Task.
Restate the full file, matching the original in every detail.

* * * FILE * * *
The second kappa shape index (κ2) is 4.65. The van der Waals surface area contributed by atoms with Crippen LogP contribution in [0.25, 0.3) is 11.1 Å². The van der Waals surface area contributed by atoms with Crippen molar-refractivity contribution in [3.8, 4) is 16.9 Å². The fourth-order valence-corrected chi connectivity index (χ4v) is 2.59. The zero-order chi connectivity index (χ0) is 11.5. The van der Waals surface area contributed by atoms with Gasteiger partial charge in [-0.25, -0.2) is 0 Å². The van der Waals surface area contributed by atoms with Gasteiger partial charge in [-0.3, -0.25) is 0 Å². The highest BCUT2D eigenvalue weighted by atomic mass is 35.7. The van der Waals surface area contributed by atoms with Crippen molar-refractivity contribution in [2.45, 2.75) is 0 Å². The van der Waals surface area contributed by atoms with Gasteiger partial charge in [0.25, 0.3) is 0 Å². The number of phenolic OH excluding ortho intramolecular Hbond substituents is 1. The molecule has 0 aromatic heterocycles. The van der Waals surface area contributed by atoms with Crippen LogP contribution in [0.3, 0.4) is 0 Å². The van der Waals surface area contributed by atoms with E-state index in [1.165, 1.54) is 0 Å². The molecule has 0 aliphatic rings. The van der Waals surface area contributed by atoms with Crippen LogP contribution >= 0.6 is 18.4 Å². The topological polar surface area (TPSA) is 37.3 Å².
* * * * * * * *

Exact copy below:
The second kappa shape index (κ2) is 4.65. The van der Waals surface area contributed by atoms with Crippen LogP contribution in [0.25, 0.3) is 11.1 Å². The van der Waals surface area contributed by atoms with Crippen molar-refractivity contribution in [3.8, 4) is 16.9 Å². The fourth-order valence-corrected chi connectivity index (χ4v) is 2.59. The zero-order chi connectivity index (χ0) is 11.5. The van der Waals surface area contributed by atoms with Gasteiger partial charge in [-0.25, -0.2) is 0 Å². The van der Waals surface area contributed by atoms with Gasteiger partial charge in [-0.3, -0.25) is 0 Å². The highest BCUT2D eigenvalue weighted by atomic mass is 35.7. The van der Waals surface area contributed by atoms with Crippen molar-refractivity contribution in [2.45, 2.75) is 0 Å². The van der Waals surface area contributed by atoms with Gasteiger partial charge in [0.25, 0.3) is 0 Å². The number of phenolic OH excluding ortho intramolecular Hbond substituents is 1. The molecule has 0 aromatic heterocycles. The van der Waals surface area contributed by atoms with Crippen LogP contribution in [0.3, 0.4) is 0 Å². The van der Waals surface area contributed by atoms with E-state index in [1.165, 1.54) is 0 Å². The molecule has 0 aliphatic rings. The van der Waals surface area contributed by atoms with Crippen LogP contribution >= 0.6 is 18.4 Å². The topological polar surface area (TPSA) is 37.3 Å².